The way that researchers work is changing and so is the way they interact with the scholarly literature. Publishers and academics are experimenting with different types of scholarly content ranging from ‘informal’ scholarly communication on wikis and blogs through different ways of writing books and journal articles, linking data to the primary literature and on to new technologies that render information in ways that transform online content beyond a mere digital facsimile of print. This session will provide food for thought for publishers by exploring this transformation and examining the new ways in which scholars and practitioners are generating and interacting with the literature.

But what should my take be, I wonder? I suspect that a simple promotion of the potential benefits of blogs and wikis in the research community could easily be too bland for a final session at the conference. Some ideas which reflect my areas of interest which I could cover in the 25 minute talk include how micro-blogging fits in; the risks of reliance on services in the cloud and using the Social Web to help to maximise the impact of research activities.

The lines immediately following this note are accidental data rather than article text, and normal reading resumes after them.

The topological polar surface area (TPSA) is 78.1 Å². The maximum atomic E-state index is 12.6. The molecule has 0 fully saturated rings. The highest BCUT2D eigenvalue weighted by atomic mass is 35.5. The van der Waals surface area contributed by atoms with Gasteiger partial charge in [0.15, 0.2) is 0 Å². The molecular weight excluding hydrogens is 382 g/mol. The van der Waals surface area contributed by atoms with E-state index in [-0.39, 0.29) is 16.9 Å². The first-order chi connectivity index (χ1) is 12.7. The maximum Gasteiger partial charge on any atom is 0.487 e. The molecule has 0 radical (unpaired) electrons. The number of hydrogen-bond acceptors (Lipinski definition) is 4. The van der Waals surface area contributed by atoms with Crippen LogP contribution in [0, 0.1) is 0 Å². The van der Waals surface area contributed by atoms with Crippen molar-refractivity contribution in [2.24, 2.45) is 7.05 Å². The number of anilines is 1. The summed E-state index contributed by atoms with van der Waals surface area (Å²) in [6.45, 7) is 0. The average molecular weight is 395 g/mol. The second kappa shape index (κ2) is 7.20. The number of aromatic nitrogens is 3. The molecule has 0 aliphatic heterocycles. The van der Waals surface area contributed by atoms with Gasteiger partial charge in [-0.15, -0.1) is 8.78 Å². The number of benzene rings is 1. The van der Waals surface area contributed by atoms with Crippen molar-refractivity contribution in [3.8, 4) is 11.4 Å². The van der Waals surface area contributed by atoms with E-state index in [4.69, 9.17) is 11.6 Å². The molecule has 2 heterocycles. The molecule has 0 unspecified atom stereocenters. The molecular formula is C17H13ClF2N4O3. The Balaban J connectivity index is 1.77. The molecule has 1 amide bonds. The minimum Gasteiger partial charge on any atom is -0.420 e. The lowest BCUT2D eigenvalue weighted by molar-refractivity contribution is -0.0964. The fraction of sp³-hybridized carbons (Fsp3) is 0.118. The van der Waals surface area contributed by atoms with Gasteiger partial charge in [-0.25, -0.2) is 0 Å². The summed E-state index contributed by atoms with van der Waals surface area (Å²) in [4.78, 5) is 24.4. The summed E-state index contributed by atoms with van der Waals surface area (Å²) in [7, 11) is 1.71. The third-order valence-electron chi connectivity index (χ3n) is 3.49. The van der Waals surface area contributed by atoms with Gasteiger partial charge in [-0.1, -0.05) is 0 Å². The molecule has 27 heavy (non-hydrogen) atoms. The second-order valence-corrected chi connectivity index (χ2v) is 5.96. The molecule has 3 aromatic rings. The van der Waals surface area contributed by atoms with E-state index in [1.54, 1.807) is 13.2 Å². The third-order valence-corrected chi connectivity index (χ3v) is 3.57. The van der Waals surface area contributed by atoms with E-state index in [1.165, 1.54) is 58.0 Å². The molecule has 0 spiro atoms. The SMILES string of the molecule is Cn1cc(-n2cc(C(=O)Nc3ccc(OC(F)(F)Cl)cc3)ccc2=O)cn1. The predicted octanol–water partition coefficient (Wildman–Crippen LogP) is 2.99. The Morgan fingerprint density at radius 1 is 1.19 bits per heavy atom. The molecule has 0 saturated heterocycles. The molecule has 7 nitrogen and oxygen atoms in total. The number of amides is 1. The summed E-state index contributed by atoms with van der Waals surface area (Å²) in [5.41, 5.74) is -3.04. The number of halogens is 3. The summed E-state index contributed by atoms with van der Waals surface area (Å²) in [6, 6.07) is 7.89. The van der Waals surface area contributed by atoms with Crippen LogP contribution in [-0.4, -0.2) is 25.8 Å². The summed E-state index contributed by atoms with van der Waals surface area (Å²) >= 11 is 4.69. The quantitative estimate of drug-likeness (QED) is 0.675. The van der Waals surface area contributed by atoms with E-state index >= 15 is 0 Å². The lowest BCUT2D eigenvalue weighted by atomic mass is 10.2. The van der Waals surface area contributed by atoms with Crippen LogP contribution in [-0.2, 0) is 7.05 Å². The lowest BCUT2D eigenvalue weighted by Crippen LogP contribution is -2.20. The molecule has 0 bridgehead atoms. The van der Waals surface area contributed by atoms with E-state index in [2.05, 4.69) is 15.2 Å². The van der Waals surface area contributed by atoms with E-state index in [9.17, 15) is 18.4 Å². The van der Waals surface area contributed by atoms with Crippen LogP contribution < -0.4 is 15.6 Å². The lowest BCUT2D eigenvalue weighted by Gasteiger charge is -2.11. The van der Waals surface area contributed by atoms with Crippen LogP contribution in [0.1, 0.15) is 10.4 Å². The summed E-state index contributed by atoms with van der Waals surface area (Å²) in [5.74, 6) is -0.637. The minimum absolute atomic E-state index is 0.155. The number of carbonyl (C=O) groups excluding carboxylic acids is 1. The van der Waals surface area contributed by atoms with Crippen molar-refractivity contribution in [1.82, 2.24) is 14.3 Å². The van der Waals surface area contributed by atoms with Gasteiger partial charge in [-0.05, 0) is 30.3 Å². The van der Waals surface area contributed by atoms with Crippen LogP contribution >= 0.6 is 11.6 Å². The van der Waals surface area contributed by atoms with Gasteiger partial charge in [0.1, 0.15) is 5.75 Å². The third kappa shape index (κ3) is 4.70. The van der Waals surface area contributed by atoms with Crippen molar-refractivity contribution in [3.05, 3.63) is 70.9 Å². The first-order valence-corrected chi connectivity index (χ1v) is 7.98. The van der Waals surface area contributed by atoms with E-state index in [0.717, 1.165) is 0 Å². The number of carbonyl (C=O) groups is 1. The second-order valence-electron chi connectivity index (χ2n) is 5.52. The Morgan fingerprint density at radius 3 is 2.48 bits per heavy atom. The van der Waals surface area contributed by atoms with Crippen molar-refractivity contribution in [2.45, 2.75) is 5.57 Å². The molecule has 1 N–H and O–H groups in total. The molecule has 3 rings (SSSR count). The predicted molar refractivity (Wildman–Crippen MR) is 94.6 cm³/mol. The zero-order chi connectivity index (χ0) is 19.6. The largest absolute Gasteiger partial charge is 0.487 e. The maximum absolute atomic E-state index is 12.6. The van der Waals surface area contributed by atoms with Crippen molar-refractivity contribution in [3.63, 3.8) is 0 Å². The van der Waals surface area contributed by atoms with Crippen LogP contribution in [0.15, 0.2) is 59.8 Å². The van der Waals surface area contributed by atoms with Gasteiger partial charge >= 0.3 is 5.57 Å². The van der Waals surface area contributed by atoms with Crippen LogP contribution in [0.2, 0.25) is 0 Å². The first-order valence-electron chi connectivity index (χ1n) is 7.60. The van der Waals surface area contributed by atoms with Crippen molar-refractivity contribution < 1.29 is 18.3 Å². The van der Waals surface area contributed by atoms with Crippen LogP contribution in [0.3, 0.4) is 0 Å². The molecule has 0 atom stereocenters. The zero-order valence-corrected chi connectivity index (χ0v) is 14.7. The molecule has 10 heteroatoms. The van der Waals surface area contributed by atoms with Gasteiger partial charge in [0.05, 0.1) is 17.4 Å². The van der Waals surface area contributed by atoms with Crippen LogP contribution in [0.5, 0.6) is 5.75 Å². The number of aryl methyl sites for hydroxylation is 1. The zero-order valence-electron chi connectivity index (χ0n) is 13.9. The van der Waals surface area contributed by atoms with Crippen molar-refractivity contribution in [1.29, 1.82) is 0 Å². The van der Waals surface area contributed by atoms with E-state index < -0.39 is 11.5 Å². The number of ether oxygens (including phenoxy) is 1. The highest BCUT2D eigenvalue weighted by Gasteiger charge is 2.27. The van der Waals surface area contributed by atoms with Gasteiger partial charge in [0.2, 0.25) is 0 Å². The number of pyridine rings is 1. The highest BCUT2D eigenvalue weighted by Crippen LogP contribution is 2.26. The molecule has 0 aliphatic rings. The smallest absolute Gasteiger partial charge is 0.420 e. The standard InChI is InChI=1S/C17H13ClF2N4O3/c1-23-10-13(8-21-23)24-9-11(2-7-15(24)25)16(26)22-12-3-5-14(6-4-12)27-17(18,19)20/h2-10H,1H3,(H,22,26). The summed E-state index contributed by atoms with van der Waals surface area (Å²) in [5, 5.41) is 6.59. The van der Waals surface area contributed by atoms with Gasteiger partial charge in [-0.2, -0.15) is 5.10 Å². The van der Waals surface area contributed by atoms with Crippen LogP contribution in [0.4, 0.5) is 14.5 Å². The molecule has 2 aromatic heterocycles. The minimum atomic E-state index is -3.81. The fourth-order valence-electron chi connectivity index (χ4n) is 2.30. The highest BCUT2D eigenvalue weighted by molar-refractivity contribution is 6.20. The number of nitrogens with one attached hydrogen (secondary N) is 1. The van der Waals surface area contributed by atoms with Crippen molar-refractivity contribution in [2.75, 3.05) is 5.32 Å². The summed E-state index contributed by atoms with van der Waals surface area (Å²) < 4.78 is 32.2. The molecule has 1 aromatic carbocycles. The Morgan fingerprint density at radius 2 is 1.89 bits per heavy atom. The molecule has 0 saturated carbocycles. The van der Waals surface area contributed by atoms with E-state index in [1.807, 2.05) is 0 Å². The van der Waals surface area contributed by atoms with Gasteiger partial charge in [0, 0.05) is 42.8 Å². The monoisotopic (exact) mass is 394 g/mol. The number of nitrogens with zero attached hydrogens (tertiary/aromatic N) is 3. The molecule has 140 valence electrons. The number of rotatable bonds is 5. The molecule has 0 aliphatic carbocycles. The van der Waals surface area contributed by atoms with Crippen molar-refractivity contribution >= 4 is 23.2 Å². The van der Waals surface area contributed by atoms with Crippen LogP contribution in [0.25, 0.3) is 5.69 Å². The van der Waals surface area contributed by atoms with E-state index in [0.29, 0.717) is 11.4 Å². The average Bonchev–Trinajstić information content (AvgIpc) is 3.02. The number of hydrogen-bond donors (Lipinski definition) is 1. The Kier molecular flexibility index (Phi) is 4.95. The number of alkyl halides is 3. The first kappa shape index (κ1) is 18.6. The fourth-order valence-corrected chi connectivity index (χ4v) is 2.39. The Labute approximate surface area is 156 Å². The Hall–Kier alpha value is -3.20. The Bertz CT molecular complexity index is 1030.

I’d welcome comments on ideas which I could explore in this session? And if any readers are using blogs and wikis in innovative ways to support the “Transformation of Scholarly Practice” I’d love to hear about such approaches.

Posted in Events | Leave a Comment »

The Live Video Streaming Of IWMW 2009

Posted by Brian Kelly on 17 August 2009

This year, once again, we provided a live video stream of the plenary talks at IWMW 2009, something we have been doing since IWMW 2006.

But how many people watched the live stream? Last year 160 remote viewers watched the final plenary talk given by Ewan McIntosh. The statistics provided by the University of Essex are not directly comparable, but indicate that there were about 50 viewers for Derek Law’s opening plenary talk with slightly larger numbers for the opening plenary talks on the second day of the event.

Location map of IWMW2009 video streaming viewersAs can be seen, a location map of the viewers has also been provided by the University of Essex. And clicking on the icons will provide further details on the numbers of viewers at the IP address together with the total time spent viewing the streaming video.

A good example of the global impact of the event? On an initial view of the map this would seem to be the case. But on further examination we can see that some of the views were only for a few seconds. For example the information for the viewer in Africa tells us that:

Kinshasa, Kinshasa, Congo, The Democratic Republic of the